Bottle Breakers jumped into Kansas City’s punk rock scene in the summer of 2013. They are already reaping the rewards.
“I’m new to (the local punk) scene, but by far it’s the most community-oriented and fun out of all I’ve been a part of,” guitarist Chris Kinsley said. “Some really great bands are right here in this little punk rock neighborhood. It’s really cool to be a part of it. The energy, talent and enthusiasm I see is contagious.”
Bottle Breakers were founded by Kinsley and drummer Nick Talley, bandmates in a rockabilly band called St. Dallas and the Sinners.
“(The Sinners) were fun, but we both had the itch to get back to our roots,” Talley said recently. “We started playing three-chord punk songs, just to exorcize our demons before Sinners rehearsals, and it was a blast.”
In July 2013, after the Sinners had broken up, Kinsley and Talley posted an ad for a bassist on Facebook. Mike Farren responded and turned out to be a good fit.
“They already had a few songs worked up,” Farren said, “and it just clicked. I like the power trio format because it keeps me on my toes, yet gives me a lot of creative freedom.”
All three have spent time in other bands. Talley has been in the Sinners, the Boogeymen and the Rodeo Masters and is also in the band Yore. Kinsley has played with the Sinners and Gentleman Savage. Farren plays bass with local punk legends Big Iron and Suicide Robins and was a member of the Throttlers and Faster Than Hell.
Asked to name influences and favorites, all three mentioned Social Distortion. Chuck Berry and the Clash were also cited, as were Bad Religion, AC/DC, the Descendents, Agent Orange and the Dead Kennedys. Some of all that makes its way into the band’s music.
“If I like a band or a song a lot I’ll probably draw some influence from it,” Kinsley said. “Even from some of the local bands around town.”
Kinsley is the primary songwriter, or at least the guy who shapes and sculpts ideas into songs.
“Occasionally we’ll get together and jam on some ideas outside of practice and try out some different things,” Talley said. “Then I like to imagine (Kinsley) tinkers and whittles away in a grimy motor home for a few weeks, and then triumphantly returns to band practice with a new, nearly finished song. That’s probably true.”
“I’ll spend an eternity dwelling on a riff and a lyric and not get anything done,” Kinsley said. “Once there’s enough I’ll bring it to the table and we’ll start working it out. Most of the songs on the release weren’t finished until it came down to recording.”
That recording is “Weigh Anchor,” the recently released seven-track EP. It was recorded at Talley’s home in Leavenworth.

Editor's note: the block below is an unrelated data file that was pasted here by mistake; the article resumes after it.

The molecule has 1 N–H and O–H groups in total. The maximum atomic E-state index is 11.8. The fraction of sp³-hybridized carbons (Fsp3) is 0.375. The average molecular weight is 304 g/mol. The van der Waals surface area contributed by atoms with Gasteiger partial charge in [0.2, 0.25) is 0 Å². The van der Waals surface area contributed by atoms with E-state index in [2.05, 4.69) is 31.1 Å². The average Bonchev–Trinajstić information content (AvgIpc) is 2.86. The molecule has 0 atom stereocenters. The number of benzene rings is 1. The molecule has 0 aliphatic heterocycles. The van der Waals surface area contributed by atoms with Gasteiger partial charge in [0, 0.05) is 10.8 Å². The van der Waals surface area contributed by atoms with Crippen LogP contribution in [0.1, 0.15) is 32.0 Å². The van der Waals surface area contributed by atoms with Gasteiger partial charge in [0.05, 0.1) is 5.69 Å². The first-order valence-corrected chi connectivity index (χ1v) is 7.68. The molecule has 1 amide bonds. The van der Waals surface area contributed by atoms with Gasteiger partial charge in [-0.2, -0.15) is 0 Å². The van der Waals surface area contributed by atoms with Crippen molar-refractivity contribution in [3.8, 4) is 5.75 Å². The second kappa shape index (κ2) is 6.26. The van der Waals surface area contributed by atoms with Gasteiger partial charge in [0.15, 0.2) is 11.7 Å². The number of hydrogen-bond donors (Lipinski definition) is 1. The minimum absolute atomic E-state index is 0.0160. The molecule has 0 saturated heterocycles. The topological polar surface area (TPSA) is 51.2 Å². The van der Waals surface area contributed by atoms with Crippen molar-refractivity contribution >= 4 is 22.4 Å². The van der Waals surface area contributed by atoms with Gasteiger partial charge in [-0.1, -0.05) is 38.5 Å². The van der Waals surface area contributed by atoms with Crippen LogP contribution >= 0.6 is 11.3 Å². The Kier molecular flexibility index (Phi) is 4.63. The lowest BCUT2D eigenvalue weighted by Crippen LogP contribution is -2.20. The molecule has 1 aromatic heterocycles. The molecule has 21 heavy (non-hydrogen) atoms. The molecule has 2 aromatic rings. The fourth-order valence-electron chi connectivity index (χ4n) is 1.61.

“I bought an old abused farmhouse last spring, and it has a fantastic room for drums and noise, so it’s slowly transitioning into my design and music studio,” Talley said.
“It started as an experiment of sorts.… I hadn’t flown solo on a recording project like that before, so we resigned ourselves to doing some demos to help with booking and such. It sounded surprisingly decent, so much so that there are actually a few takes from the original demos on the EP.”
“Anchor” is high-octane working-class street punk, in the vein of Social D, Rancid and others. Songs like “New Tattoo” veer toward hard rock and the muscle and might of AC/DC. It’s all loud, hard, brazen and melodic. (You can stream it here.)
Bottle Breakers have taken their show on the road to Springfield, Omaha and Tulsa, Okla. They have shows booked this year in Memphis, Dallas and Austin, Texas, where they will play at the MidCoast Takeover, the showcase of bands primarily from Kansas City and Lawrence at the South by Southwest Music Conference. Saturday night, they will be part of a fundraiser for the Takeover, on a bill with three other bands.
Several other local shows are on the books, including what will be the final show at the punk club Vandals, which is moving, on March 28, and the official CD release of “Weigh Anchor” at Davey’s Uptown Ramblers Club on May 22. The local scene has been a source of great support and encouragement.
“The whole music scene in Kansas City is really fun to be a part of right now,” Farren said. “As far as the punk scene goes, it’s cool to see such a variety of sounds coming from different bands.”
After nearly two years, the response from the punk community has justified Kinsley’s and Talley’s impulses to scratch that itch and get back to their roots.
“There has absolutely been a resurgence of rock ’n’ roll over the last few years,” Talley said. “I think people are starting to crave a little more grit in their music again … and you’re starting to see a lot more punk bands coming through town because they’ve heard Kansas City has a killer scene. And it absolutely does.”
Bottle Breakers perform Saturday night at the Brick, 1727 McGee St. Also on the bill: the Thunderclaps, Federation of Horsepower and Dsoedean. Show time is 10 p.m. The show is a fundraiser for the MidCoast Takeover.